FIGURE 4.4 Sample LED replacement lamp for incandescent parabolic aluminized reflector lamps. Courtesy of OSRAM SYLVANIA and Paul Kevin Picone/PIC Corp.
FIGURE 4.5 Sample LED replacement lamp for linear T8 fluorescent lamp. Courtesy of Pacific Northwest National Laboratory.
The luminous efficacy of LED replacement products has improved over the past several years and is expected to continue, as illustrated in Figure 3.1 of Chapter 3. Figure 4.6 illustrates examples of performance data for replacement LED-integral lamps (A-lamp, PAR lamp, and linear lamps), reported in 2011. The efficacy values of these replacement lamps are in the range of 40 to 110 lumens per watt (lm/W). Several LED replacement A-19 and PAR lamps are showing very promising results in terms of efficacy.
A few LED replacements for 4-foot linear fluorescent tubes have performance similar to traditional fluorescent lamps, but for many of them the total light output is substantially lower, and the spatial distribution of light is far more concentrated than that of the conventional fluorescent lamps. The narrow spatial distribution and relatively low luminous flux mean that closer spacing of luminaires would be required to achieve the same lighting environment as produced by conventional fluorescent lamps.
There are many challenges for making reliable replacement A-19 lamp replacements. An LED replacement lamp for an incandescent A-lamp requires squeezing all the needed components, LEDs, driver, heat sink, etc., into a light-bulb sized package as shown in Figure 4.3. Heat dissipation is very challenging and could affect the reliability of the LED lamp. At the present time, in early 2012, it is difficult to make long-life, reliable, LED replacements for incandescent A-19 lamps greater than 75 W because of thermal management challenges. There are some high-power PAR replacement lamps that use active cooling in which a fan is employed to move air and remove heat by convection. However, active cooling usually is not desirable in lighting products because of additional failure modes and audible noise issues. Realizing these limitations, an industry group, Zhaga Consortium,3 is developing a standard for a better socket for replacement lamps with better heat dissipation characteristics, among other attributes. Even though the new socket may help lamps and luminaires in the future, it will not help replacement lamps for existing luminaires. Many of the LED A-19 replacement lamps currently in the market (early 2012) cannot be considered as true replacement for the following reasons:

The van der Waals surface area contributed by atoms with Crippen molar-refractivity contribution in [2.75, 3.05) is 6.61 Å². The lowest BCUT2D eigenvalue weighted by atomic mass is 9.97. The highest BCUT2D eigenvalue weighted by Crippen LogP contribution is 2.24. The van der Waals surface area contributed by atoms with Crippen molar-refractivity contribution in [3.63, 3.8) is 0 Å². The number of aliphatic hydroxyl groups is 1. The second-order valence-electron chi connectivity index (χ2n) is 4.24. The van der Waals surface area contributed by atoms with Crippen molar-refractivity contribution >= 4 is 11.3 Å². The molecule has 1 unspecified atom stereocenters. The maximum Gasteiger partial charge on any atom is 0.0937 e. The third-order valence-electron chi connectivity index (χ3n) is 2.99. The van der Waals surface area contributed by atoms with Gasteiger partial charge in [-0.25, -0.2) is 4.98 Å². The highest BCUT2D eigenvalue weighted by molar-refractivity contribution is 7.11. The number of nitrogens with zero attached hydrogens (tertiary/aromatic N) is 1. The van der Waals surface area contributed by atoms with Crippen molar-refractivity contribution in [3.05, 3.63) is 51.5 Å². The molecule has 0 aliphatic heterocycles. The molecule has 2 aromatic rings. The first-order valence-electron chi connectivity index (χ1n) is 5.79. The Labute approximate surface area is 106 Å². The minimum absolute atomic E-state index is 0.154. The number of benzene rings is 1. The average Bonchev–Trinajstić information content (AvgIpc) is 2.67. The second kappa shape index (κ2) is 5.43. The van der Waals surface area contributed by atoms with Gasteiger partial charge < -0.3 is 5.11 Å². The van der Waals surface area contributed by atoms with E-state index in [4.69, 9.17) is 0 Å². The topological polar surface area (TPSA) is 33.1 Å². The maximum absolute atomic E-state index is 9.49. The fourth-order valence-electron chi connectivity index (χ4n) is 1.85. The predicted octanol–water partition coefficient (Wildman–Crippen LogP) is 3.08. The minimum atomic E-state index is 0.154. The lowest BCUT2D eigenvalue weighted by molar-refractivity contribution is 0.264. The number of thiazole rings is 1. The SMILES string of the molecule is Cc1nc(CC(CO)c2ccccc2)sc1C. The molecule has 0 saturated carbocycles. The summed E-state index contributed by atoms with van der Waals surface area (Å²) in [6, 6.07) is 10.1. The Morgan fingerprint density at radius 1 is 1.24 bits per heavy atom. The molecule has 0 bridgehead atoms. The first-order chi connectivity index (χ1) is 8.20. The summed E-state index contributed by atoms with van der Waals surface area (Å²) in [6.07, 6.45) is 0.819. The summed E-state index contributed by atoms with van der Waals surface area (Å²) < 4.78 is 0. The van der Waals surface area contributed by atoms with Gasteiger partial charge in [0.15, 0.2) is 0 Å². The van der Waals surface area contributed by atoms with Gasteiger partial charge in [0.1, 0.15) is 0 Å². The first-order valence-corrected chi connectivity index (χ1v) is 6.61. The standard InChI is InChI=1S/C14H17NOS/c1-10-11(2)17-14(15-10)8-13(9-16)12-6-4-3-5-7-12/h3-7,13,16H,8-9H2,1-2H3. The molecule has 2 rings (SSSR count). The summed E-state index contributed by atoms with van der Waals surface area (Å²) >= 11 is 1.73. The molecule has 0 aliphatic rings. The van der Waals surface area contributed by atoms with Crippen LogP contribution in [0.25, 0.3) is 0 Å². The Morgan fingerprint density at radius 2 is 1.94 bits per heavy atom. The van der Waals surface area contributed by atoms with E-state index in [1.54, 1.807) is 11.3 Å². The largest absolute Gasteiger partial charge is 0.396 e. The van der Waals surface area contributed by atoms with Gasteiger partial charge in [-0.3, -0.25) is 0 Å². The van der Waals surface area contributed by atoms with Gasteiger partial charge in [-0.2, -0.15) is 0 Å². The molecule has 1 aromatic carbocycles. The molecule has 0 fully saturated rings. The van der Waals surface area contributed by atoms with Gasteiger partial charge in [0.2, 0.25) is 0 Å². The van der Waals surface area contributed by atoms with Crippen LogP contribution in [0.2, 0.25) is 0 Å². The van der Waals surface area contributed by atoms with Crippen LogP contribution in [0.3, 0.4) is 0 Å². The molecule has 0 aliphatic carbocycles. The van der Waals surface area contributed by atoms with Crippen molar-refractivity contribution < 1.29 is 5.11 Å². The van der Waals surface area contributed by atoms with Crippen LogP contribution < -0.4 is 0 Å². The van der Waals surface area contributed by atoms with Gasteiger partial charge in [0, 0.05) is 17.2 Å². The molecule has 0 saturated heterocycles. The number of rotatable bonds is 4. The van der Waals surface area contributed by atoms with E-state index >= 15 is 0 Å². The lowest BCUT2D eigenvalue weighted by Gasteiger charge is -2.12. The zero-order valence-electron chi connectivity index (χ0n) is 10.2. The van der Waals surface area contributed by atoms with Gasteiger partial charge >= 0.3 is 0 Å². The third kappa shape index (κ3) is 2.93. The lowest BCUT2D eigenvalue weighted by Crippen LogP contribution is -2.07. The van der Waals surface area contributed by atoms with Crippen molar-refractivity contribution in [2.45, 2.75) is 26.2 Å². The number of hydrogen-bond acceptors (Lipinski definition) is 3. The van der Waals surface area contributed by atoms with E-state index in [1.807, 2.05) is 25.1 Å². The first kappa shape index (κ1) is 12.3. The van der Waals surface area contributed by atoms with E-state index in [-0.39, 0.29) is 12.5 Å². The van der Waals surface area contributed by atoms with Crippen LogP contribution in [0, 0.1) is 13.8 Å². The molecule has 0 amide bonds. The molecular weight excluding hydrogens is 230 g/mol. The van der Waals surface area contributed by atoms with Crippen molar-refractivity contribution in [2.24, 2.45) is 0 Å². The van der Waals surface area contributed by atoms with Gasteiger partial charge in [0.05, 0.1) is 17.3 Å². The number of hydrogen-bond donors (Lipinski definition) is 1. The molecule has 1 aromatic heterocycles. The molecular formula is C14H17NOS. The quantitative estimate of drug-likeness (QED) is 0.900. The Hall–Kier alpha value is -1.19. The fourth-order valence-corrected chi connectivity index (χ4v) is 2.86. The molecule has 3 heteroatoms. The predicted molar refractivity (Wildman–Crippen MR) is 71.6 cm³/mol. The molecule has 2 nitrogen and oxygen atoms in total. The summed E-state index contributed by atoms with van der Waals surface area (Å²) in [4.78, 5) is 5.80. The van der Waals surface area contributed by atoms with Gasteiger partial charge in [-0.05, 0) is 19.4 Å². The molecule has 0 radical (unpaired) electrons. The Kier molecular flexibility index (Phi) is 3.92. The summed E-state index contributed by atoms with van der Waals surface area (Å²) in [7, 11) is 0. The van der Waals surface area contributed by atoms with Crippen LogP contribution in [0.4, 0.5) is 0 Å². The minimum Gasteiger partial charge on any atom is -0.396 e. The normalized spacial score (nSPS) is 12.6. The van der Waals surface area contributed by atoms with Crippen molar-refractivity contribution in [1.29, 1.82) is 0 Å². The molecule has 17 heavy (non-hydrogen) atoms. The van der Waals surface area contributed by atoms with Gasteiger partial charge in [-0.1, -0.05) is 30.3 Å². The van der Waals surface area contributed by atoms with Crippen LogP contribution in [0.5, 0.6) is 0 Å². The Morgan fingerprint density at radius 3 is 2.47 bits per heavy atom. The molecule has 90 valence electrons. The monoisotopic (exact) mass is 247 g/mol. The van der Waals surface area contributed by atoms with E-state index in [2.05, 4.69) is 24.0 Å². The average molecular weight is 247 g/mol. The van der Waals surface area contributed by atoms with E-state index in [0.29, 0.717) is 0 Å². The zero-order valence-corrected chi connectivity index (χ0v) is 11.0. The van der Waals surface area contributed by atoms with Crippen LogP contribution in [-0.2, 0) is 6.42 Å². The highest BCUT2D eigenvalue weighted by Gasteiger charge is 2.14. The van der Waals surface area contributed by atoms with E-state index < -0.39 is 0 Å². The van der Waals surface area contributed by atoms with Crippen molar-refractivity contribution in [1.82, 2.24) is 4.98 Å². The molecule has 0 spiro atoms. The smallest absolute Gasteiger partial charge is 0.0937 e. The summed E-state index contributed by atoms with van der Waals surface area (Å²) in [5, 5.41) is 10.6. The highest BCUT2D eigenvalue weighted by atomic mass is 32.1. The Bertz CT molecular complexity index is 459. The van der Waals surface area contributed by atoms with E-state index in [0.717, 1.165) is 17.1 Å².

• LED replacement lamps have a larger geometric shape than the incandescent lamp they are meant to replace and may not fit into a luminaire that was designed for incandescent A-19 lamp.
• The spatial beam distribution of the LED replacement lamps is not similar to that of the lamps they are designed to replace. For example, in a common table lamp, LED replacement lamps often will cast light in a more upward direction, leaving the tabletop surface below relatively dark.
• Although a wide variety of LED replacement lamp products are commercially available, their initial purchase price is much higher than that of competing lamp technologies. However, the “Lighting Facts” labels that appear on lamp packages provide consumers an estimate of annual operating costs, which allows rough calculation of payback times.
Retrofit luminaires are SSL products that fit into the spaces occupied by existing luminaires but require complete removal of the existing luminaire for installation. Common types of retrofit luminaires are those for recessed housings, 2Œ × 2Œ or 2Œ × 4Œ recessed troffers, high-bay luminaires, track
3 “Zhaga is a consortium, a cooperation between companies from the international lighting industry. The cooperation is governed by a consortium agreement that defines rules regarding confidentiality, intellectual property, and decision making. Zhaga enables interchangeability of LED light sources made by different manufacturers. This simplifies LED applications for general lighting” (Zhaga Consortium, 2012).